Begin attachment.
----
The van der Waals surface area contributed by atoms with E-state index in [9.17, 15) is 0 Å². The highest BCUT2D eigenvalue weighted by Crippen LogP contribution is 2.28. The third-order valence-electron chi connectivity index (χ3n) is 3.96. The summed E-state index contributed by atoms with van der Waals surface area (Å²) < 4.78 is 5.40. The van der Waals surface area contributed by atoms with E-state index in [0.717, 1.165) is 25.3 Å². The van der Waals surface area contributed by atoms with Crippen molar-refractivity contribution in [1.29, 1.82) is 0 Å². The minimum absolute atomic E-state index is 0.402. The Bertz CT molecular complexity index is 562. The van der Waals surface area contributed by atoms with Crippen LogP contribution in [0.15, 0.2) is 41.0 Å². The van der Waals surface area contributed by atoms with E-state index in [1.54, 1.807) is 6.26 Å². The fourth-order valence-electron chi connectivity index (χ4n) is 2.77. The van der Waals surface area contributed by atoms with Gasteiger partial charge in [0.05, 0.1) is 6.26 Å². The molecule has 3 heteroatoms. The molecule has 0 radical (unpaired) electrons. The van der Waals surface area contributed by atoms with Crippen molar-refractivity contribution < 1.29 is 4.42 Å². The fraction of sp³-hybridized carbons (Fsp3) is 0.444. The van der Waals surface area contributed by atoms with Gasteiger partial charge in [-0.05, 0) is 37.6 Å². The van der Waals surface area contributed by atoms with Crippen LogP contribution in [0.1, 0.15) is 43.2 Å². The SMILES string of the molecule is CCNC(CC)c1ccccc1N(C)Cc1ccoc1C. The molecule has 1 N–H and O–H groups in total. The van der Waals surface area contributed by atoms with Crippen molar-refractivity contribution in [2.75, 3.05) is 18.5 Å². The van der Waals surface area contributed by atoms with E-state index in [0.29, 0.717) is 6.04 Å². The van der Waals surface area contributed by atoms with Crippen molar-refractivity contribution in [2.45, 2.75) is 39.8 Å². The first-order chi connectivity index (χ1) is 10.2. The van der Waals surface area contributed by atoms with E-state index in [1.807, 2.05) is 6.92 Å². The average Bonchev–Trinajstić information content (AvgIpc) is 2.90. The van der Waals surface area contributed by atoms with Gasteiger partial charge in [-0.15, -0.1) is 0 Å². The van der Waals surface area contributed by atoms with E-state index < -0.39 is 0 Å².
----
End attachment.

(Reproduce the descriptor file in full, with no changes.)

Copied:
The van der Waals surface area contributed by atoms with E-state index in [9.17, 15) is 0 Å². The highest BCUT2D eigenvalue weighted by Crippen LogP contribution is 2.28. The third-order valence-electron chi connectivity index (χ3n) is 3.96. The summed E-state index contributed by atoms with van der Waals surface area (Å²) < 4.78 is 5.40. The van der Waals surface area contributed by atoms with E-state index in [0.717, 1.165) is 25.3 Å². The van der Waals surface area contributed by atoms with Crippen molar-refractivity contribution in [1.29, 1.82) is 0 Å². The minimum absolute atomic E-state index is 0.402. The Bertz CT molecular complexity index is 562. The van der Waals surface area contributed by atoms with Crippen LogP contribution in [0.15, 0.2) is 41.0 Å². The van der Waals surface area contributed by atoms with E-state index in [1.54, 1.807) is 6.26 Å². The fourth-order valence-electron chi connectivity index (χ4n) is 2.77. The van der Waals surface area contributed by atoms with Gasteiger partial charge in [0.05, 0.1) is 6.26 Å². The molecule has 3 heteroatoms. The molecule has 0 radical (unpaired) electrons. The van der Waals surface area contributed by atoms with Crippen molar-refractivity contribution < 1.29 is 4.42 Å². The fraction of sp³-hybridized carbons (Fsp3) is 0.444. The van der Waals surface area contributed by atoms with Gasteiger partial charge in [-0.05, 0) is 37.6 Å². The van der Waals surface area contributed by atoms with Crippen LogP contribution in [0.1, 0.15) is 43.2 Å². The SMILES string of the molecule is CCNC(CC)c1ccccc1N(C)Cc1ccoc1C. The molecule has 1 N–H and O–H groups in total. The van der Waals surface area contributed by atoms with Crippen molar-refractivity contribution in [2.75, 3.05) is 18.5 Å². The van der Waals surface area contributed by atoms with E-state index in [0.29, 0.717) is 6.04 Å². The van der Waals surface area contributed by atoms with Crippen molar-refractivity contribution in [2.45, 2.75) is 39.8 Å². The first-order chi connectivity index (χ1) is 10.2. The van der Waals surface area contributed by atoms with E-state index in [1.807, 2.05) is 6.92 Å². The average Bonchev–Trinajstić information content (AvgIpc) is 2.90. The van der Waals surface area contributed by atoms with Gasteiger partial charge in [-0.15, -0.1) is 0 Å². The van der Waals surface area contributed by atoms with E-state index < -0.39 is 0 Å².